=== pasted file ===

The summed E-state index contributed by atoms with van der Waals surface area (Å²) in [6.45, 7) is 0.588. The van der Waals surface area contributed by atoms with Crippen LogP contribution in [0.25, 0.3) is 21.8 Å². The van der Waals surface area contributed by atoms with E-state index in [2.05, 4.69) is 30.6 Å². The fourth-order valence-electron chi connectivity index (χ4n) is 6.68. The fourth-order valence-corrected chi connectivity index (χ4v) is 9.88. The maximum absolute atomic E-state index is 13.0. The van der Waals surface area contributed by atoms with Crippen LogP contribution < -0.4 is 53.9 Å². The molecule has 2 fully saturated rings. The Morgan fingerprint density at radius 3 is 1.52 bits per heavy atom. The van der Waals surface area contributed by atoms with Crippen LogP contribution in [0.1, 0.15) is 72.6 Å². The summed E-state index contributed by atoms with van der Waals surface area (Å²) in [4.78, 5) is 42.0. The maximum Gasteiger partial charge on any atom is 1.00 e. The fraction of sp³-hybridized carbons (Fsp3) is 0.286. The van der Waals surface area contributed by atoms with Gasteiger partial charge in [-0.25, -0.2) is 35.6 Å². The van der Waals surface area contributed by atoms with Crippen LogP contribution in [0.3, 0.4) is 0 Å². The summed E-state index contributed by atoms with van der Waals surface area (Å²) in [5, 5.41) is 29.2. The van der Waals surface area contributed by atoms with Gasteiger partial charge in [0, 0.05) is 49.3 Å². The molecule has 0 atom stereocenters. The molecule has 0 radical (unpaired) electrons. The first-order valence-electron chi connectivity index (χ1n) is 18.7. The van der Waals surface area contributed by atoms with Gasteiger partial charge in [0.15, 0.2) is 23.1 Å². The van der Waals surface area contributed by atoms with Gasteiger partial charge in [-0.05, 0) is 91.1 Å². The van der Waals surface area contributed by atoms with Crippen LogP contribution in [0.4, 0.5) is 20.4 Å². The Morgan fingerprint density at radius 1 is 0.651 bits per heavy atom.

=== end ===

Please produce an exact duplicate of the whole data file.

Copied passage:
The summed E-state index contributed by atoms with van der Waals surface area (Å²) in [6.45, 7) is 0.588. The van der Waals surface area contributed by atoms with Crippen LogP contribution in [0.25, 0.3) is 21.8 Å². The van der Waals surface area contributed by atoms with E-state index in [2.05, 4.69) is 30.6 Å². The fourth-order valence-electron chi connectivity index (χ4n) is 6.68. The fourth-order valence-corrected chi connectivity index (χ4v) is 9.88. The maximum absolute atomic E-state index is 13.0. The van der Waals surface area contributed by atoms with Crippen LogP contribution < -0.4 is 53.9 Å². The molecule has 2 fully saturated rings. The Morgan fingerprint density at radius 3 is 1.52 bits per heavy atom. The van der Waals surface area contributed by atoms with Crippen LogP contribution in [0.1, 0.15) is 72.6 Å². The summed E-state index contributed by atoms with van der Waals surface area (Å²) in [4.78, 5) is 42.0. The maximum Gasteiger partial charge on any atom is 1.00 e. The fraction of sp³-hybridized carbons (Fsp3) is 0.286. The van der Waals surface area contributed by atoms with Gasteiger partial charge in [-0.25, -0.2) is 35.6 Å². The van der Waals surface area contributed by atoms with Crippen LogP contribution in [0.3, 0.4) is 0 Å². The summed E-state index contributed by atoms with van der Waals surface area (Å²) in [5, 5.41) is 29.2. The van der Waals surface area contributed by atoms with Gasteiger partial charge in [0, 0.05) is 49.3 Å². The molecule has 0 atom stereocenters. The molecule has 0 radical (unpaired) electrons. The first-order valence-electron chi connectivity index (χ1n) is 18.7. The van der Waals surface area contributed by atoms with Gasteiger partial charge in [0.15, 0.2) is 23.1 Å². The van der Waals surface area contributed by atoms with Gasteiger partial charge in [-0.05, 0) is 91.1 Å². The van der Waals surface area contributed by atoms with Crippen LogP contribution in [0.4, 0.5) is 20.4 Å². The Morgan fingerprint density at radius 1 is 0.651 bits per heavy atom.